ephemeral

adjective
ephem·er·al | \i-ˈfem-rəl, -ˈfēm-;-ˈfe-mə-, -ˈfē- \

Definition of ephemeral 

(Entry 1 of 2)

1 : lasting a very short time ephemeral pleasures

2 : lasting one day only an ephemeral fever

ephemeral

noun

Definition of ephemeral (Entry 2 of 2)

: something that lasts for a very short time : something ephemeral specifically : a plant that grows, flowers, and dies in a few days

Keep scrolling for more

Other Words from ephemeral

Adjective

ephemerally \i-ˈfem-rə-lē, -ˈfēm-; -ˈfe-mə-, -ˈfē- \ adverb

Choose the Right Synonym for ephemeral

Adjective

transient, transitory, ephemeral, momentary, fugitive, fleeting, evanescent mean lasting or staying only a short time. transient applies to what is actually short in its duration or stay. a hotel catering primarily to transient guests transitory applies to what is by its nature or essence bound to change, pass, or come to an end. fame in the movies is transitory ephemeral implies striking brevity of life or duration. many slang words are ephemeral momentary suggests coming and going quickly and therefore being merely a brief interruption of a more enduring state. my feelings of guilt were only momentary fugitive and fleeting imply passing so quickly as to make apprehending difficult. let a fugitive smile flit across his face fleeting moments of joy evanescent suggests a quick vanishing and an airy or fragile quality. the story has an evanescent touch of whimsy that is lost in translation

The Mayfly Helps to Illustrate Ephemeral

Adjective

The mayfly (order Ephemeroptera) typically hatches, matures, mates, and dies within the span of a few short hours (though the longest-lived species may survive a record two days); poets sometimes use this insect to symbolize life's ephemeral nature. When "ephemeral" (from the Greek word ephēmeros, meaning "lasting a day") first appeared in print in English in the late 16th century, it was a scientific term applied to short-term fevers, and later, to organisms (such as insects and flowers) with very short life spans. Soon after that, it acquired an extended sense referring to anything fleeting and short-lived (as in "ephemeral pleasures").

Examples of ephemeral in a Sentence

Adjective

… several rather inflated pages of material about an ephemeral love affair Fitzgerald allegedly had with an English woman named Bijou … — Joyce Carol Oates, Times Literary Supplement, 5 Jan. 1996 As a consequence North Africa was easily reconquered by the Byzantine emperor in the 530s, and the Vandals' influence on North African development was ephemeral and negligible. — Norman F. Cantor, The Civilization of the Middle Ages, 1993 This accounts for the peculiar sense most observers have that the ephemeral, sensationalist, polymorphous, magpie popular culture of the United States is at bottom remarkably conservative … — Louis Menand, Harper's, March 1993 the autumnal blaze of colors is always to be treasured, all the more so because it is so ephemeral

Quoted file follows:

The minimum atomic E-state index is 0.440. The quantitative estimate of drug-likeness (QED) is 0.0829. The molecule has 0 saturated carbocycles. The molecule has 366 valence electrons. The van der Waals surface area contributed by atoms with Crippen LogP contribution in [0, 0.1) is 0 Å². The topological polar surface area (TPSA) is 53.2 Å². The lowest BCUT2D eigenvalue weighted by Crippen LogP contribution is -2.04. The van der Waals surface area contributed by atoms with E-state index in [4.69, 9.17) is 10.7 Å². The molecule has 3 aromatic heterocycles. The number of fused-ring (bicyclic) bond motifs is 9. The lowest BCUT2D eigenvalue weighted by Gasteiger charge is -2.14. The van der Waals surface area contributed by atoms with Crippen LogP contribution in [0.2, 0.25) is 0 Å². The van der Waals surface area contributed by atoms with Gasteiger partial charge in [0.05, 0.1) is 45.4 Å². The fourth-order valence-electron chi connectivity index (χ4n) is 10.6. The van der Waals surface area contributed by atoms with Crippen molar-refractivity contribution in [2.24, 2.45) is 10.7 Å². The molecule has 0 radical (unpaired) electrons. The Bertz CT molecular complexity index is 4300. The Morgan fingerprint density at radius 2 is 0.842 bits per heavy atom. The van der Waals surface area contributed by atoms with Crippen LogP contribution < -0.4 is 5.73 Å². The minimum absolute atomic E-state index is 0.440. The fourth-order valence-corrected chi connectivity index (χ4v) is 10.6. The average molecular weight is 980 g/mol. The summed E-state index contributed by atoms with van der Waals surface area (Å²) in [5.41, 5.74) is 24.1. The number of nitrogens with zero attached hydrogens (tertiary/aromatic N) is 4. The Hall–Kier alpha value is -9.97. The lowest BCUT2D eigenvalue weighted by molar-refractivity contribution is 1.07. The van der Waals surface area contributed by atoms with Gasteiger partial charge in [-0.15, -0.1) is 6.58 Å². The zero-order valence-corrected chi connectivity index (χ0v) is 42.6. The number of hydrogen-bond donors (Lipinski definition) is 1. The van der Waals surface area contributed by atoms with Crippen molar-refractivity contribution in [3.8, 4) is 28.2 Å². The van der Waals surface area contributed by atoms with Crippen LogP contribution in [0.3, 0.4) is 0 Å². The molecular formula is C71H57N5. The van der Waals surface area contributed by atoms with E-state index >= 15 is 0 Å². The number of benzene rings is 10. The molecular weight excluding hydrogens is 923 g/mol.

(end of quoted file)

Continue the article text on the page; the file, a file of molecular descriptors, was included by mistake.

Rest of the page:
See More

Recent Examples on the Web: Adjective

Matzo balls can be as ephemeral as clouds or firm, with nice chew. New York Times, "Matzo Balls for Passover," 19 Mar. 2018 Where commercial markets call for anonymity and limited, ephemeral involvement, fans form deep attachments. Nancy Baym, WIRED, "Book Excerpt: How Music Fans Built the Internet," 10 July 2018 Still, fruit-forward perfumes remain popular summer after summer precisely because of their ephemeral, childlike appeal. New York Times, "This Summer, Smell Like Fruit Salad," 2 July 2018 One study found that use of ephemeral social media like Snapchat was correlated with greater happiness, while more lasting social-media use has been linked to higher rates of anxiety and depression. Jeanne Whalen, WSJ, "Is Screen Time Bad for Children’s Mental Health?," 24 June 2018 Instead, the film posits an inherent kinship between Trump and Kim — as members of that tiny elite that managed to rise above the ephemeral hordes, and achieve historic relevance. Eric Levitz, Daily Intelligencer, "Trump’s North Korean Propaganda Reveals His Contempt for Democracy," 13 June 2018 But there's nothing on the sender's end that guarantees that will happen—so as always, send your ephemeral messages with care. Sean Gallagher, Ars Technica, "Signal’s “disappearing messages” live on in macOS notifications," 9 May 2018 An ephemeral sight to behold and a deeply sensorial experience, take the time to enjoy the fragrant air of the many blooms on display. Tom Marchant, Harper's BAZAAR, "103 Things to Do, See, Eat and Shop in London," 7 Dec. 2017 Its investments are ever-more ephemeral, progressing from commodities to movies to arbitrage. The Economist, "On stage, the saga of the Lehman brothers is a parable of America," 12 July 2018